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, 2 (6), 538-45

Synergistic Growth Inhibition of Squamous Cell Carcinoma of the Head and Neck by Erlotinib and epigallocatechin-3-gallate: The Role of p53-dependent Inhibition of Nuclear factor-kappaB

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Synergistic Growth Inhibition of Squamous Cell Carcinoma of the Head and Neck by Erlotinib and epigallocatechin-3-gallate: The Role of p53-dependent Inhibition of Nuclear factor-kappaB

A R M Ruhul Amin et al. Cancer Prev Res (Phila).

Abstract

We have previously reported that the green tea polyphenol epigallocatechin-3-gallate (EGCG) and the epidermal growth factor receptor-tyrosine kinase inhibitor erlotinib had synergistic growth-inhibitory effects in cell culture and a nude mouse xenograft model of squamous cell carcinoma of the head and neck. However, the mechanism of their antitumor synergism is not fully understood. In the current study, we investigate the mechanism of their synergistic growth-inhibitory effects. The treatment of squamous cell carcinoma of the head and neck cell lines with erlotinib time-dependently increased the expression of cell cycle regulatory proteins p21 and p27 and apoptosis regulatory protein Bim. EGCG alone had very little or no effect on the expression of these proteins among the cell lines. However, simultaneous treatment with EGCG and erlotinib strongly inhibited erlotinib-induced expression of p21 and p27 without affecting the expression of Bim. Moreover, erlotinib increased the expression of p53 protein, the ablation of which by short hairpin RNA strongly inhibited EGCG- and erlotinib-mediated growth inhibition and the expression of p21, p27, and Bim. In addition, combined treatment with erlotinib and EGCG inhibited the protein level of p65 subunit of nuclear factor-kappaB and its transcriptional target Bcl-2, but failed to do so in cells with ablated p53. Taken together, our results, for the first time, suggest that erlotinib treatment activates p53, which plays a critical role in synergistic growth inhibition by erlotinib and EGCG via inhibiting nuclear factor-kappaB signaling pathway. Characterizing the underlying mechanisms of EGCG and erlotinib synergism will provide an important rationale for chemoprevention or treatment trials using this combination.

Figures

Figure 1
Figure 1
Inhibition of erlotinib-induced cell cycle regulatory protein p21 and p27 by EGCG. (A) Tu686 (B) 1986LN (C) 886LN and (D) SQCCY1 cells were treated with 30 μM EGCG (E), 0.5 μM erlotinib (ER) or a combination of 30 μM EGCG and 0.5 μM erlotinib (C) for the indicated times. Total cell lysates were immunoblotted with anti-p27 (Santa Cruz) and anti-p21 (Santa Cruz). NT is untreated cells. Reproducibility of the data were confirmed with at least three independent experiments for each cell lines.
Figure 2
Figure 2
Expression of Bim following erlotinib and EGCG treatment. (A) Tu686 (B) 886LN (C) Tu212 and (D) SCC38 cells were treated as in Figure 1. Total cell lysates were immunoblotted with anti-Bim (abcam). Reproducibility of the data were confirmed with at least three independent experiments for each cell lines.
Figure 3
Figure 3
Expression of p53 following erlotinib and EGCG treatment. (A) SCCHN cells were treated as in Figure 1 and total cell lysates were immunoblotted with anti-p53 (Santa Cruz). (B) Tu686 cells were treated with 1 μM erlotinib, or 30 μM EGCG or a combination of 1 μM erlotinib and 30 μM EGCG. Total cell lysates were immunoblotted with anti-phospho p53 (Ser 15). Reproducibility of the data were confirmed with three independent experiments.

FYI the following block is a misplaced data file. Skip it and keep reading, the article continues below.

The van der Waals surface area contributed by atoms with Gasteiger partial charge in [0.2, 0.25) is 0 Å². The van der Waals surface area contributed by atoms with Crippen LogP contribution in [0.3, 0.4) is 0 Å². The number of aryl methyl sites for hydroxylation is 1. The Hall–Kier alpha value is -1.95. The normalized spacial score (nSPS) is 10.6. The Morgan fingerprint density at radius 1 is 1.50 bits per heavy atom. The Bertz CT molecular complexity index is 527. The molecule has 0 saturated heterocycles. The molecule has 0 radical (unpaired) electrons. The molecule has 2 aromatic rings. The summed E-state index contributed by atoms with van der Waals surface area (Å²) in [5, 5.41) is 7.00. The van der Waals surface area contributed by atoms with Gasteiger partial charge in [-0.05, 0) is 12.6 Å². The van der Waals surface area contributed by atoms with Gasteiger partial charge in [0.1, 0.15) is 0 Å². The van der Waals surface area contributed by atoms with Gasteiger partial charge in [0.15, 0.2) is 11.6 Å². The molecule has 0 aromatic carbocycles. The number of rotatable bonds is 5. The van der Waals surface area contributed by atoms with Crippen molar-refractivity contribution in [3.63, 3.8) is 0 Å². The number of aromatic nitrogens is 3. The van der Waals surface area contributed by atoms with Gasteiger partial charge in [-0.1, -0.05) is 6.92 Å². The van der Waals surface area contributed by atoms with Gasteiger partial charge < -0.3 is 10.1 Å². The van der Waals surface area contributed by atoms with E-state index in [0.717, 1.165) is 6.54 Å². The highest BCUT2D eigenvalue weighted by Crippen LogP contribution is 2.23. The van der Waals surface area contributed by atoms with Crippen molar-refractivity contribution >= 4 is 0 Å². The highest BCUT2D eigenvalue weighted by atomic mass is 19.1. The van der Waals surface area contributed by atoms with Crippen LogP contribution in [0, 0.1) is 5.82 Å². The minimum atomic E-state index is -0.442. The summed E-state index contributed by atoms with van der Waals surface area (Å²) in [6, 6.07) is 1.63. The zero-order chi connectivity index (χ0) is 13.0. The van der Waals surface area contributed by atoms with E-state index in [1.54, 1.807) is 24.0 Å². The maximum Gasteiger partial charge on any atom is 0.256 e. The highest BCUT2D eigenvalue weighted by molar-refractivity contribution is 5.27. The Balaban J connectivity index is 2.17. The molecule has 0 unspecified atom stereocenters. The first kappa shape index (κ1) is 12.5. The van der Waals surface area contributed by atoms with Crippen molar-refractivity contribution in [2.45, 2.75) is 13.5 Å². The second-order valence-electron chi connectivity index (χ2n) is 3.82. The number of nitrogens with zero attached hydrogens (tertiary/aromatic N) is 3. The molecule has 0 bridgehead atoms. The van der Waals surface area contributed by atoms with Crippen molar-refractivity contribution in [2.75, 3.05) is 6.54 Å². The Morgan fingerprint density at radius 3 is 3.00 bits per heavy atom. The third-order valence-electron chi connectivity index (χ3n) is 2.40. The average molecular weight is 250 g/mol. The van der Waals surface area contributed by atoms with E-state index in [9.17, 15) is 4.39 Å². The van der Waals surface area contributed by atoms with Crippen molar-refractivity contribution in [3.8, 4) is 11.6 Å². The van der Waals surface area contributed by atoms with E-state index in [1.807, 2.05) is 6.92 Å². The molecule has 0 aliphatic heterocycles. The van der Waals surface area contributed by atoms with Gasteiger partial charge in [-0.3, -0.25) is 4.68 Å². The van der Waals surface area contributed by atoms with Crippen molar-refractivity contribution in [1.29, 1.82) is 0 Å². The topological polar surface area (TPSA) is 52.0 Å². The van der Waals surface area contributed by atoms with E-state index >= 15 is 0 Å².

Figure 4
Figure 4
p53 is required for the growth inhibitory effects of erlotinib, EGCG and their combination. (A) Tu686 and M4e cells were treated with 2 μM erlotinib, 30 μM EGCG and a combination of 2 μM of erlotinib and 30 μM EGCG for 120 h, stained with annexin V-PE and the apoptotic population was determined by flow cytometry. (B) The expression of p53 was knocked down in Tu686 cells by a lentivirus-based shRNA specific for p53. shGFP was used as control. Expression of p53 was determined in total cell lysates. (C) Tu686 cells transduced with shGFP and shp53 were treated with 2 μM erlotinib, 30 μM EGCG and a combination of 2 μM of erlotinib and 30 μM EGCG for 72 h. Expression of p27, p21 and Bim in the total cell lysates was measured by Western blotting. (D) Upper panel: shGFP- and shp53-transduced cells were treated with 2 μM erlotinib, 30 μM EGCG and a combination of 2 μM of erlotinib and 30 μM EGCG for 96 h. Cell growth was measured by SRB assay. Experiments were done in triplicate for each agent and reproducibility was confirmed by multiple independent experiments. Lower panel: cells were treated as in upper panel and the plates were stained with methylene blue. (E) 686LN and M4e cells were treated with 0.5 μM erlotinib, 30 μM EGCG and a combination of 0.5 μM of erlotinib and 30 μM EGCG for 72 h and expression of p21 and p27 were determined by Western blotting.
Figure 5
Figure 5
p53-dependent inhibition of NF-κB. (A) Tu686 cells were treated with 2 μM erlotinib, 30 μM EGCG and a combination of 2 μM of erlotinib and 30 μM EGCG for the indicated times. Expression of p65 and Bcl-2 was measured by immunoblotting. (B) shGFP- and shp53-transduced Tu686 cells were treated with 2 μM erlotinib, 30 μM EGCG and a combination of 2 μM of erlotinib and 30 μM EGCG for 72 h. Total cell lysates were immunoblotted with anti-p65. Lanes 1, 3, 5, 7 are shGFP and lanes 2, 4, 6, 8 are shp53. (C) Cells were treated as in Figure 5B and total cell lysates were used for the expression of Bcl-2. (D) M4e cells were treated with 0.5 μM erlotinib, 30 μM EGCG and a combination of 0.5 μM of erlotinib and 30 μM EGCG for 48 h and total cell lysates were immunoblotted with anti-p65 and anti-Bcl-2. Reproducibility of all results were confirmed by three independent experiments.

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